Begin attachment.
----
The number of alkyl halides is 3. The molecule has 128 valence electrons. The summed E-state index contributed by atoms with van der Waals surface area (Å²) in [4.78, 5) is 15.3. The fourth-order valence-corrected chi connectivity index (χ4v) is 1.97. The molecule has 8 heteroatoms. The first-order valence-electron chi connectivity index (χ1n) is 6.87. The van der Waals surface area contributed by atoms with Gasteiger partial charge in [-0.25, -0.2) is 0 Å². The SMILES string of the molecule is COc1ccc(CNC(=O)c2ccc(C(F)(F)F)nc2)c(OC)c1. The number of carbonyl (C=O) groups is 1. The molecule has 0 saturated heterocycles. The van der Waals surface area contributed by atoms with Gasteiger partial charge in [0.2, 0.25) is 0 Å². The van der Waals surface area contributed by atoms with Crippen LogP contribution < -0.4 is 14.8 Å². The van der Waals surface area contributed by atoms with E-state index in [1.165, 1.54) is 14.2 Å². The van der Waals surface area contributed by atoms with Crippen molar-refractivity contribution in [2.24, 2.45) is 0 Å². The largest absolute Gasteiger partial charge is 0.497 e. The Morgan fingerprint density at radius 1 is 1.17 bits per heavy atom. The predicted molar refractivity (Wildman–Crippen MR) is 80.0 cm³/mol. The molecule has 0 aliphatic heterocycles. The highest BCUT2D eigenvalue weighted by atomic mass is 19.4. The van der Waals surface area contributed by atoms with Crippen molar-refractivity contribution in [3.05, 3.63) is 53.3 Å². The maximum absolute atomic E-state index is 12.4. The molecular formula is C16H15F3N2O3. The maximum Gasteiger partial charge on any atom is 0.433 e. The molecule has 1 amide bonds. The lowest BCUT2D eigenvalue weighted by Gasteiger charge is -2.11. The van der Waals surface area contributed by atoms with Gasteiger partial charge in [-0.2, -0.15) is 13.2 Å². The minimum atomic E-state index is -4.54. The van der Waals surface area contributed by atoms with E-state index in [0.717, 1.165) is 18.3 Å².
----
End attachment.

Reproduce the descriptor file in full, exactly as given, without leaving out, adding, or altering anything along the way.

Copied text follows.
The number of alkyl halides is 3. The molecule has 128 valence electrons. The summed E-state index contributed by atoms with van der Waals surface area (Å²) in [4.78, 5) is 15.3. The fourth-order valence-corrected chi connectivity index (χ4v) is 1.97. The molecule has 8 heteroatoms. The first-order valence-electron chi connectivity index (χ1n) is 6.87. The van der Waals surface area contributed by atoms with Gasteiger partial charge in [-0.25, -0.2) is 0 Å². The SMILES string of the molecule is COc1ccc(CNC(=O)c2ccc(C(F)(F)F)nc2)c(OC)c1. The number of carbonyl (C=O) groups is 1. The molecule has 0 saturated heterocycles. The van der Waals surface area contributed by atoms with Gasteiger partial charge in [0.2, 0.25) is 0 Å². The van der Waals surface area contributed by atoms with Crippen LogP contribution < -0.4 is 14.8 Å². The van der Waals surface area contributed by atoms with E-state index in [1.165, 1.54) is 14.2 Å². The van der Waals surface area contributed by atoms with Crippen molar-refractivity contribution in [2.24, 2.45) is 0 Å². The largest absolute Gasteiger partial charge is 0.497 e. The Morgan fingerprint density at radius 1 is 1.17 bits per heavy atom. The predicted molar refractivity (Wildman–Crippen MR) is 80.0 cm³/mol. The molecule has 0 aliphatic heterocycles. The highest BCUT2D eigenvalue weighted by atomic mass is 19.4. The van der Waals surface area contributed by atoms with Crippen molar-refractivity contribution in [3.05, 3.63) is 53.3 Å². The maximum absolute atomic E-state index is 12.4. The molecular formula is C16H15F3N2O3. The maximum Gasteiger partial charge on any atom is 0.433 e. The molecule has 1 amide bonds. The lowest BCUT2D eigenvalue weighted by Gasteiger charge is -2.11. The van der Waals surface area contributed by atoms with Gasteiger partial charge in [-0.2, -0.15) is 13.2 Å². The minimum atomic E-state index is -4.54. The van der Waals surface area contributed by atoms with E-state index in [0.717, 1.165) is 18.3 Å².